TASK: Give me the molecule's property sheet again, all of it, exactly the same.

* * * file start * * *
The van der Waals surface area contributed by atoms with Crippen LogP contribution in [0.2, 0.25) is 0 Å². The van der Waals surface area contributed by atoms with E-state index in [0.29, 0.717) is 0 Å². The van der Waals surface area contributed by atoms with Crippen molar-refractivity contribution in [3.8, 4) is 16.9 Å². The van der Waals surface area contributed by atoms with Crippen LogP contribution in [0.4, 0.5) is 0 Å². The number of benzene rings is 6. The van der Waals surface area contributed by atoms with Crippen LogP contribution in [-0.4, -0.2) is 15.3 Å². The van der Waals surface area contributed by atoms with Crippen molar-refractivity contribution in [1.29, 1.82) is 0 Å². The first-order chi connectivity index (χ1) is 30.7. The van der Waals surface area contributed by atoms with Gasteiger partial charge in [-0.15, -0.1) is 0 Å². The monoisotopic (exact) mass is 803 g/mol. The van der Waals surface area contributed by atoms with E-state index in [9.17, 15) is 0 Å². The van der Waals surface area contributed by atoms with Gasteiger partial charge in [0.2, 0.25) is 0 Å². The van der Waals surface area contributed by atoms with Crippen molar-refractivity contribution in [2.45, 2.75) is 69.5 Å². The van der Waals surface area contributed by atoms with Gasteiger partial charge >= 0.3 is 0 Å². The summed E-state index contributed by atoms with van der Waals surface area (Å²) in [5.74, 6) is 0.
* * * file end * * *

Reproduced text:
The van der Waals surface area contributed by atoms with Crippen LogP contribution in [0.2, 0.25) is 0 Å². The van der Waals surface area contributed by atoms with E-state index in [0.29, 0.717) is 0 Å². The van der Waals surface area contributed by atoms with Crippen molar-refractivity contribution in [3.8, 4) is 16.9 Å². The van der Waals surface area contributed by atoms with Crippen LogP contribution in [0.4, 0.5) is 0 Å². The number of benzene rings is 6. The van der Waals surface area contributed by atoms with Crippen LogP contribution in [-0.4, -0.2) is 15.3 Å². The van der Waals surface area contributed by atoms with Crippen molar-refractivity contribution in [1.29, 1.82) is 0 Å². The first-order chi connectivity index (χ1) is 30.7. The van der Waals surface area contributed by atoms with Gasteiger partial charge in [-0.15, -0.1) is 0 Å². The monoisotopic (exact) mass is 803 g/mol. The van der Waals surface area contributed by atoms with E-state index in [9.17, 15) is 0 Å². The van der Waals surface area contributed by atoms with Gasteiger partial charge in [0.2, 0.25) is 0 Å². The van der Waals surface area contributed by atoms with Crippen molar-refractivity contribution in [2.45, 2.75) is 69.5 Å². The van der Waals surface area contributed by atoms with Gasteiger partial charge >= 0.3 is 0 Å². The summed E-state index contributed by atoms with van der Waals surface area (Å²) in [5.74, 6) is 0.